A typical bond length in a molecule is 1 to 2 angstroms, yet natural biological processes move electrons from ten to a hundred times further in a single reactive step. While fully saturated organic molecules confine electrons to the length scale of a chemical bond, electrons in conjugated molecules can delocalize over many atomic centers. But biological systems do not use such molecules to transfer charge over long distances. Instead biological electron transfer processes use proteins, which are chiral and are comprised largely of saturated bonds. Why?
The CISS effect provides a possible answer. When electrons move elastically through chiral molecules, their spin and linear momentum are coupled; they cannot be reflected back without also flipping their spin, an improbable event in organic molecules. An electron should be able to propagate farther through a chiral molecule than through an achiral analog. This feature enhances the efficiency of electron transfer through chiral proteins.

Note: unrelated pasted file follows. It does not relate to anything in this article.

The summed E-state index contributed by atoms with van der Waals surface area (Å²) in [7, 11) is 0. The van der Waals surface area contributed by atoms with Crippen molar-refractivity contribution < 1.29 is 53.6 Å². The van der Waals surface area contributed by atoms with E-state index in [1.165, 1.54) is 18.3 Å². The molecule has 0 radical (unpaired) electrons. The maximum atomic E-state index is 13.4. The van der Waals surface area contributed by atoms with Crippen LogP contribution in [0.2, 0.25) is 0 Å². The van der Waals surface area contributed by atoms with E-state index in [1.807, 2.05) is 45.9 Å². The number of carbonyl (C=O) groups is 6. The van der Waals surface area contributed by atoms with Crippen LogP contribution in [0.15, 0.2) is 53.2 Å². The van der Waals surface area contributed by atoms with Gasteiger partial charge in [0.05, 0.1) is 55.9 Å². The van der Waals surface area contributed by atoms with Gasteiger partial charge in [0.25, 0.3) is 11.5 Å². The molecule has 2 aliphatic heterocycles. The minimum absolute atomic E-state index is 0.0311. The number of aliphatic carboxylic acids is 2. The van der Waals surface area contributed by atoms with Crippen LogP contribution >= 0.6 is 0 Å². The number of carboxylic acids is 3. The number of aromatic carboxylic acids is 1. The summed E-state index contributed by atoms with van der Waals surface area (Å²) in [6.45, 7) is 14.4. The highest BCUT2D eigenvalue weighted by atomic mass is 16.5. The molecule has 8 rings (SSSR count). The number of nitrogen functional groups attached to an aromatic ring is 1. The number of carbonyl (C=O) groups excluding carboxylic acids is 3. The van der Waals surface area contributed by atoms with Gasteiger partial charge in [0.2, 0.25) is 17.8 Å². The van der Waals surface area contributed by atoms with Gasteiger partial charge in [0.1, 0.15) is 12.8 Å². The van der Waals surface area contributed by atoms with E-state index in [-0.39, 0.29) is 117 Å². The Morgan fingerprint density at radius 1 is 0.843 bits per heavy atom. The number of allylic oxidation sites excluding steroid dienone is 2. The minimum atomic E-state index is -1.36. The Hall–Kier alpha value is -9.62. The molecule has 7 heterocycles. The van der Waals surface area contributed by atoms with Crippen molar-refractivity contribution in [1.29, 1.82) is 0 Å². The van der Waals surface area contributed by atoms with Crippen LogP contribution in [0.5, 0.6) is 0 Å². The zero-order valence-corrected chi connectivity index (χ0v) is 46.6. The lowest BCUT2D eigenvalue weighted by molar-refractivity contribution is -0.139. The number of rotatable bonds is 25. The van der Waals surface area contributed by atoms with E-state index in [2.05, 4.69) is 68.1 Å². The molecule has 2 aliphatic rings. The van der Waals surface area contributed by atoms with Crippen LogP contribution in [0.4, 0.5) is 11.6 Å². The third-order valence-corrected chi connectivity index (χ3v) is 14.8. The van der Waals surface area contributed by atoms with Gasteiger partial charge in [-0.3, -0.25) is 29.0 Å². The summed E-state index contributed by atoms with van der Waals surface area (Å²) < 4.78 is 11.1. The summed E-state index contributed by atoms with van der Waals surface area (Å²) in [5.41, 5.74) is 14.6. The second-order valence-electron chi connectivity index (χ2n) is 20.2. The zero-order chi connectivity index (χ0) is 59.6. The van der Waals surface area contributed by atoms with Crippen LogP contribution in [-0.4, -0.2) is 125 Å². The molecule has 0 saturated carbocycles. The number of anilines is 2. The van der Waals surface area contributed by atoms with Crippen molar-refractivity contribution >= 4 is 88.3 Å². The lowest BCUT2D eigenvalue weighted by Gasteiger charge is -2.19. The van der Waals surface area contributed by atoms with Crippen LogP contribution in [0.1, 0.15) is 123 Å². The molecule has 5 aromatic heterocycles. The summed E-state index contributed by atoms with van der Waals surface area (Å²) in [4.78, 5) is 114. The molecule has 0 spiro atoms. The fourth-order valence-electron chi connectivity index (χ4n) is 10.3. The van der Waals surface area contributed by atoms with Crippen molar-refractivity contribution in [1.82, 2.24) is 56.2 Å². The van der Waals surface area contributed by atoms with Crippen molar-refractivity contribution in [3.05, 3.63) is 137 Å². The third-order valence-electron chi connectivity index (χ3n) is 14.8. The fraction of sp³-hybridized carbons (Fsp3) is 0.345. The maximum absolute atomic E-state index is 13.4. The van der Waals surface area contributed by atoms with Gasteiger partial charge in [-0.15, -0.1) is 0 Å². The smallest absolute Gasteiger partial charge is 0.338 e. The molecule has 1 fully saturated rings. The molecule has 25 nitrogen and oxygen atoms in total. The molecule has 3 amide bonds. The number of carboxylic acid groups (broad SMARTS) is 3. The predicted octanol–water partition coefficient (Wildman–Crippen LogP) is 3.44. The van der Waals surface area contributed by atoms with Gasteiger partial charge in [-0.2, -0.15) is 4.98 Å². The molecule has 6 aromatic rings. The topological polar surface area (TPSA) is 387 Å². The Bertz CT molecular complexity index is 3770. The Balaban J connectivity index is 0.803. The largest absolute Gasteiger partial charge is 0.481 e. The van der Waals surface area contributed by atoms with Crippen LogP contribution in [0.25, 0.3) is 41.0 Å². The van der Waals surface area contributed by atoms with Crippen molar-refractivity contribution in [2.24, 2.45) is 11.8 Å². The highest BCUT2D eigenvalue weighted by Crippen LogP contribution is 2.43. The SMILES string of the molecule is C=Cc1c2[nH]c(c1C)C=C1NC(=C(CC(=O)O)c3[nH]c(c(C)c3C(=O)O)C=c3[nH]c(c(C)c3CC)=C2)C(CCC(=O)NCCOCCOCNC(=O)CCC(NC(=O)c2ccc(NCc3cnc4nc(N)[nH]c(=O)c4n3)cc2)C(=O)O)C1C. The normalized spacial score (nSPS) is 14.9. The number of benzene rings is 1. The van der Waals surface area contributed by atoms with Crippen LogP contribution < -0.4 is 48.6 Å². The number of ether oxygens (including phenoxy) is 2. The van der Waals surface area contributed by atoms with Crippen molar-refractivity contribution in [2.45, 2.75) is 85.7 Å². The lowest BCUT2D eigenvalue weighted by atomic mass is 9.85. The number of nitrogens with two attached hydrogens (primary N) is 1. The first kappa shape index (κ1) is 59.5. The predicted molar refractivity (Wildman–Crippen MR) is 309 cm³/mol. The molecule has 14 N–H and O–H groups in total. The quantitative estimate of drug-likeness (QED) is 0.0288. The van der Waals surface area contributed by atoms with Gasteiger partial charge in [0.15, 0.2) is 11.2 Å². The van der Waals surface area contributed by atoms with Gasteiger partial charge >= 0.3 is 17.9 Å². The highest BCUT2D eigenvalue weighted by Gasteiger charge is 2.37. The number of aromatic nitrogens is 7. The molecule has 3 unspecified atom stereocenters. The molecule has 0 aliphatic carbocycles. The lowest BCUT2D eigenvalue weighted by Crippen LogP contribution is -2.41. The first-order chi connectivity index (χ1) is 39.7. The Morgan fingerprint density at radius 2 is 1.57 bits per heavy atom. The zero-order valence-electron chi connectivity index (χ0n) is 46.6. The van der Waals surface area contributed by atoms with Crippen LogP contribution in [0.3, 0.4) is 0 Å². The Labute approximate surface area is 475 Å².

It is important to appreciate that molecules in a biological environment undergo significant thermal fluctuations. Nuclear and electronic motions vary and electron transfer thus occurs under the influence of an electronic potential that fluctuates. Under such conditions, backscattering could be significant if the CISS effect did not constrain the process. The use of chiral molecules as bridges for electron transfer could provide symmetry constraints that enhance electron transfer efficiency. Indeed, recent experiments reveal that spin plays a role in electron transfer through peptides, proteins, and DNA.5 For example, the electrons transferred through Photosystem I are spin-polarized.6